For a more complete overview of the differences between perl’s and vim’s regexes, just :help perl-patterns.

Vim-specific patterns

There are a few special constructs that are very specific to vim, since they rely on the context of the current buffer, mode, cursor position, etc.

The first interesting one is the \k pattern, which matches a keyword character. What constitutes a “keyword character” is vim’s ‘iskeyword’ option. This means that you can modify this setting to fit different programming languages. For example, in lisp and css, the - character is a completely valid part of an identifier, but that’s not the case in, say, ruby. So, if you want to find all variable assignments in a buffer, you might try something like this:

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/\k\+ =

There are several similar patterns and you can see them all by starting with :help /\i You can also take a look at the corresponding options, starting from :help ‘isfname’

Another set of exotic patterns is the ones that use the editing context. An example is matching the position of the current cursor, which is done with the \%# pattern. A nice use case I bumped into recently was replacing the relative file path under the cursor with an absolute one. It’s easy to get the path by calling expand('<cfile>'), but how to replace it in the buffer might not be that obvious. With the \%# pattern, it goes like this:

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:s/\f*\%#\f*/\=fnamemodify(submatch(0), ':p')/

The pattern is \f*\%#\f*, which matches as many filename characters (:help /\f) as possible before and after the cursor position. The replacement is a function call operating on the 0th submatch, which is the entire match. (:help sub-replace-expression, :help submatch())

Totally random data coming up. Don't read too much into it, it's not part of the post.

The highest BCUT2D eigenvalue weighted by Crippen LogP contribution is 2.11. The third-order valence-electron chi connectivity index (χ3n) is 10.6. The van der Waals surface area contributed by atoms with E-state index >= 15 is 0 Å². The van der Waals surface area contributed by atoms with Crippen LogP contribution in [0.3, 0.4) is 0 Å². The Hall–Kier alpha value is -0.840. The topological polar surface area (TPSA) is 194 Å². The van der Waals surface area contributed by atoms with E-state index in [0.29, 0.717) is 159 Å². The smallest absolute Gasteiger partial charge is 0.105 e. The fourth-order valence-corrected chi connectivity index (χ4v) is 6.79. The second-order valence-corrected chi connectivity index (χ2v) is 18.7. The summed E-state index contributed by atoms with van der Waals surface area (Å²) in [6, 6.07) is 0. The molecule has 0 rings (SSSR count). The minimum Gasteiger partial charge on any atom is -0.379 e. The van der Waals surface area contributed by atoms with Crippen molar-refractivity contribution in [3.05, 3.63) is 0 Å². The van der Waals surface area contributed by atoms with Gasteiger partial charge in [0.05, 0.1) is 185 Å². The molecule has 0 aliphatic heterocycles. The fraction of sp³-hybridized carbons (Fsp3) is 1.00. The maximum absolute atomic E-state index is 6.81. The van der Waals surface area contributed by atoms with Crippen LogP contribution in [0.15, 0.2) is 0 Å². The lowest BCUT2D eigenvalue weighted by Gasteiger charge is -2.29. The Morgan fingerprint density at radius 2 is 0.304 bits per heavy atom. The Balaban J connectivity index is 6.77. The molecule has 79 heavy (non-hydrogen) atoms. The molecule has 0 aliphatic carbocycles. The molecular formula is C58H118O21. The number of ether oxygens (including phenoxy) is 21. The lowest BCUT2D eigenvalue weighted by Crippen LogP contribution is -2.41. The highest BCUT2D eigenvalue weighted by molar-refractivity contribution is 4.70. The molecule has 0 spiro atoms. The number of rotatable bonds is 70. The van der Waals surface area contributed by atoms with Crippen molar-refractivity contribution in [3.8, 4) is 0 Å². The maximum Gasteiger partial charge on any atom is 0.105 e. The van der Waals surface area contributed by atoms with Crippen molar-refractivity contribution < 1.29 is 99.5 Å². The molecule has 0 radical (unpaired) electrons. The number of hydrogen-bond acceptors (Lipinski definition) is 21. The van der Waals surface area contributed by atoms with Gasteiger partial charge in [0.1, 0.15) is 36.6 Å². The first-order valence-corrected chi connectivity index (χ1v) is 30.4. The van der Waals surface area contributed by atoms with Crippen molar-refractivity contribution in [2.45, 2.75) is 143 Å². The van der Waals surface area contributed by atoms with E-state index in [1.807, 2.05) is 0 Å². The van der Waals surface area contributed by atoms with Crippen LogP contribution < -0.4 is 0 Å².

There’s also a pattern that matches only inside the current visual selection, \%V, so if you want to do the same for a visually marked filename (if it contains spaces, for example), you can do this instead:

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:s/\%V.*\%V/\=fnamemodify(submatch(0), ':p')/

The last set of patterns I’ll explain matches specific lines or columns. For example, if you want to search for “foo” before line 42 of the file, you can do it like so:

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/\<%42lfoo

The interesting part is \%<42l. The same can be done for columns with %c, you can find a detailed listing of all combinations at :help \%l. It gets very hard to read, and it’s not exactly easy to remember, either, so using these in everyday searching might not be very common. Still, if you hide it behind a command or mapping, it does have some potential.

An example that I played around with at some point was highlighting matches. The matchit plugin, shipped by default with vim, can let you jump from opening to closing brace, and also between ifs and their ends, switch statements and a lot more. What I wanted to do was, instead of jumping between them, to highlight them with a specific syntax instead.

Assuming we’ve managed to locate the current item to highlight (let’s say that part is unimportant for this example), we can create this function to highlight a specific area with a given syntax group:

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" a:from and a:to are arrays with line and column numbers.
" a:syn is the syntax group to use for highlighting
function! HighlightArea(syn, from, to)
  " Extract the line and column numbers we need from the arguments
  let line_to   = a:to[0]   + 1
  let col_to    = a:to[1]   + 1
  let line_from = a:from[0] - 1
  let col_from  = a:from[1] - 1

  " Make sure we don't have negative values
  let line_from = line_from >= 0 ? line_from : 0
  let col_from  = col_from  >= 0 ? col_from  : 0

  " Construct the pattern piece by piece
  let pattern  = ''
  let pattern .= '\%>' . line_from . 'l'
  let pattern .= '\%<' . line_to   . 'l'
  let pattern .= '\%>' . col_from  . 'c'
  let pattern .= '\%<' . col_to    . 'c'

  " Tell vim to highlight the pattern with the a:syn syntax group
  call matchadd(a:syn, pattern)
endfunction

It’s a fairly large function, but it’s mostly boilerplate and it should be mostly understandable. It’s possible this specific use case can be accomplished through other, less complicated means, but I hope this at least shows the power of the line and column patterns.

There’s a lot more, of course

There’s a ton of info regarding patterns and searching in the vim documentation, of course, but I have to admit it’s pretty overwhelming. Still, even if you don’t read it completely (I haven’t), you can find out a lot of interesting patterns just by looking around the :helps I’ve sprinkled throughout the post. I also highly recommend the vimcast ”Refining search patterns with the command-line window”, which contains some nice tips for efficient experimentation.